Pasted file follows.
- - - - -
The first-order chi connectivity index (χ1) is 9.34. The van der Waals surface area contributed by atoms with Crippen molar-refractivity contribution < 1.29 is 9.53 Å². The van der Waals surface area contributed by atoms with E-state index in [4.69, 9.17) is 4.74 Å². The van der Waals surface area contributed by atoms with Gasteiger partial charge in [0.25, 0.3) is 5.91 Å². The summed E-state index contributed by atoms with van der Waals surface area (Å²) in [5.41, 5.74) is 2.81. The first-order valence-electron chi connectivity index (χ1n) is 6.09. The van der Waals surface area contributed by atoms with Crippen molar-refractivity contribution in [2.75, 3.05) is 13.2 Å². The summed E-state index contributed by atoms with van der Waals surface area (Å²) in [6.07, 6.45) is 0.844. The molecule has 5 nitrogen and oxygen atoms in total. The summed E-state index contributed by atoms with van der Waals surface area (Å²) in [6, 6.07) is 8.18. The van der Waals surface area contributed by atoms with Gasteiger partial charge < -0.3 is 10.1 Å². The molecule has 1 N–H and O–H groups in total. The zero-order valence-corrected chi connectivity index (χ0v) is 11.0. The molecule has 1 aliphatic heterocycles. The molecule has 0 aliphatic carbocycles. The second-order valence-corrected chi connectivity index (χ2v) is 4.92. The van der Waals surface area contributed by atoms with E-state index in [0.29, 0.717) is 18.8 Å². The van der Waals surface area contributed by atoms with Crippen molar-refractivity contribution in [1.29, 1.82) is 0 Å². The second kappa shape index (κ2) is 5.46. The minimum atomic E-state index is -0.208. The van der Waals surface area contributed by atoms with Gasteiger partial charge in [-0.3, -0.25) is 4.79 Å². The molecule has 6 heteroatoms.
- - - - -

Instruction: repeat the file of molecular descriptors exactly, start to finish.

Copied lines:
The first-order chi connectivity index (χ1) is 9.34. The van der Waals surface area contributed by atoms with Crippen molar-refractivity contribution < 1.29 is 9.53 Å². The van der Waals surface area contributed by atoms with E-state index in [4.69, 9.17) is 4.74 Å². The van der Waals surface area contributed by atoms with Gasteiger partial charge in [0.25, 0.3) is 5.91 Å². The summed E-state index contributed by atoms with van der Waals surface area (Å²) in [5.41, 5.74) is 2.81. The first-order valence-electron chi connectivity index (χ1n) is 6.09. The van der Waals surface area contributed by atoms with Crippen molar-refractivity contribution in [2.75, 3.05) is 13.2 Å². The summed E-state index contributed by atoms with van der Waals surface area (Å²) in [6.07, 6.45) is 0.844. The molecule has 5 nitrogen and oxygen atoms in total. The summed E-state index contributed by atoms with van der Waals surface area (Å²) in [6, 6.07) is 8.18. The van der Waals surface area contributed by atoms with Gasteiger partial charge < -0.3 is 10.1 Å². The molecule has 1 N–H and O–H groups in total. The zero-order valence-corrected chi connectivity index (χ0v) is 11.0. The molecule has 1 aliphatic heterocycles. The molecule has 0 aliphatic carbocycles. The second-order valence-corrected chi connectivity index (χ2v) is 4.92. The van der Waals surface area contributed by atoms with E-state index in [0.29, 0.717) is 18.8 Å². The van der Waals surface area contributed by atoms with Crippen molar-refractivity contribution in [1.29, 1.82) is 0 Å². The second kappa shape index (κ2) is 5.46. The minimum atomic E-state index is -0.208. The van der Waals surface area contributed by atoms with Gasteiger partial charge in [-0.3, -0.25) is 4.79 Å². The molecule has 6 heteroatoms.